GENOTYPIC DETECTION OF ANTIBIOTIC RESISTANT MICROBES

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The genotypic detection and characterization of antibiotic resistant genes in pathogenic bacteria is more specific in characterizing resistance genes than the phenotypic detection methods. The term genotypic is derived from genotype – which describes the complete genetic makeup of an organism. Genotype describes the overall composition of the genetic information found in an organism.  Thus, genotypic detection methods used for antimicrobial susceptibility studies detects specific nucleic acid component that is responsible for drug resistance in pathogenic bacteria. Genotypic detection and characterization techniques are DNA-based unlike the phenotypic methods that are merely antibiotic-based. They are generally used to validate the susceptibility test results obtained with a phenotypic testing method. Phenotypic techniques used for antimicrobial susceptibility testing are not sufficient enough to characterize the genes that are largely responsible for a particular resistance problem, and because of this the genotypic detection and characterization methods are included to detect and establish the genes responsible for the resistance in the pathogenic bacteria.

The genotypic techniques generally involves gene amplification in the test bacteria, and the polymerase chain reaction (PCR) is employed to achieve this. Restriction fragment length polymorphism (RFLP), PCR-single-stranded conformation polymorphism (SSCP), Random Amplified Polymorphic DNA (RAPD), Fluorescent in situ hybridization (FISH),DNA microarray technique, ligase – chain reaction (LCR) and nucleotide sequencing are examples of the different DNA-based techniques employed for the detection and characterization of antibiotic resistance genes in pathogenic bacteria. In summary, the PCR amplification of resistance genes in pathogenic bacteria is carried out with the aid of a thermal cycler in addition to other instrument/equipment that may involve some of the following processes:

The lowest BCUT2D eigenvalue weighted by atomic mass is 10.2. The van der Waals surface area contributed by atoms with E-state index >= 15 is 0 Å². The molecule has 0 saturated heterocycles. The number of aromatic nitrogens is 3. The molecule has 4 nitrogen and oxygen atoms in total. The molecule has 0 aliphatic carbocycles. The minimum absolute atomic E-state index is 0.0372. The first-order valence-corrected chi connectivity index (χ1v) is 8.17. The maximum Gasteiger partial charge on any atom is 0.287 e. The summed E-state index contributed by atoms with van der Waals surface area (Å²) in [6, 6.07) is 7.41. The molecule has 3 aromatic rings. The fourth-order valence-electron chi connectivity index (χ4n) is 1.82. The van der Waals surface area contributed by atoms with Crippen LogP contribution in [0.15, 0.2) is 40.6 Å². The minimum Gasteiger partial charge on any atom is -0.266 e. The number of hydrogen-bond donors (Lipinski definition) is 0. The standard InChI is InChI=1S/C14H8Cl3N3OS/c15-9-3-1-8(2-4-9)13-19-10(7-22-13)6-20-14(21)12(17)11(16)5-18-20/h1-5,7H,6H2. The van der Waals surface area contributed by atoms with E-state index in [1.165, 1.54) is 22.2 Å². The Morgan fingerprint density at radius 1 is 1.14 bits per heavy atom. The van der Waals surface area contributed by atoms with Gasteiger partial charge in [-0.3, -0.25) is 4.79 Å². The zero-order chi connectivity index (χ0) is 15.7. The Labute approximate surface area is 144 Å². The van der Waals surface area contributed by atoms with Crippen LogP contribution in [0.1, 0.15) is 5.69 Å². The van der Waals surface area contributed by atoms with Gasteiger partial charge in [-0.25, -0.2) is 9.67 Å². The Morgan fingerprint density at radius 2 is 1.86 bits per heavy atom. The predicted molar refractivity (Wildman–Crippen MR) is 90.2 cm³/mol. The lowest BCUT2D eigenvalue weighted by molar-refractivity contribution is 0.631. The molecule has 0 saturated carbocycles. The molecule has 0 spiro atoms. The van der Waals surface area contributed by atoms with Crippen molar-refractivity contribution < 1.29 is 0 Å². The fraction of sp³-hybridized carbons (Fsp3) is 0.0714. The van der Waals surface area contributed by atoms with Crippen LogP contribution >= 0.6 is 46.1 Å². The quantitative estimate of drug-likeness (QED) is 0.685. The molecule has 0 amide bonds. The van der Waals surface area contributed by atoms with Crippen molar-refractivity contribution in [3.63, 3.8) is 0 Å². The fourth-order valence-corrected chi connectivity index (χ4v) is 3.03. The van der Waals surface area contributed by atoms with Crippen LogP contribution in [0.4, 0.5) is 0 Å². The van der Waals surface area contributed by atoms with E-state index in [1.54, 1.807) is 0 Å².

• Denaturing at 94°C for 1 min.
  • Annealing at 54°C for 45 sec.
  • Elongation at 72°C for 1-2 min.

Agarose gel electrophoresis. Agarose gel electrophoresis is for separation of amplified DNA products into their various sizes. This is followed by visualization and scanning of the electrophoresed PCR products. The separated DNA bands are visualized by staining with ethidium bromide, and viewed under ultraviolet (UV) light. It is best practice to include a molecular marker or ladder alongside the running of the PCR products in the gel electrophoresis system. Molecular markers are mixtures of standard DNA fragments with known sizes, and they are used to estimate, compare and identify the size of the individual separated DNA bands. The presence of a PCR product of the appropriate size after gel electrophoresis experiment (as informed by the molecular markers or DNA ladders) indicates the presence in the sample of a particular gene of interest or piece of DNA.

SINGLE STRAND CONFORMATIONAL POLYMORPHISM (SSCP)

SSCP is a rapid method for mutational screening. Single point mutations can cause major differences in the folded form of single stranded DNA. These differences can be detected as differences in electrophoretic mobility using the SSCP technique. Single stranded DNA can adopt multiple conformations under non-denaturing conditions. In the absence of a complementary strand, DNA will anneal short internal complementary sequences, forming a complex “knot“. A DNA molecule follows a complex path of folding to reach its final form, influenced by the solution environment and temperature. The path consists of a series of annealing steps, each stabilizing and to some extent directing the next. Minor alterations in the sequence of the DNA will disrupt the annealing process and result in a different final shape.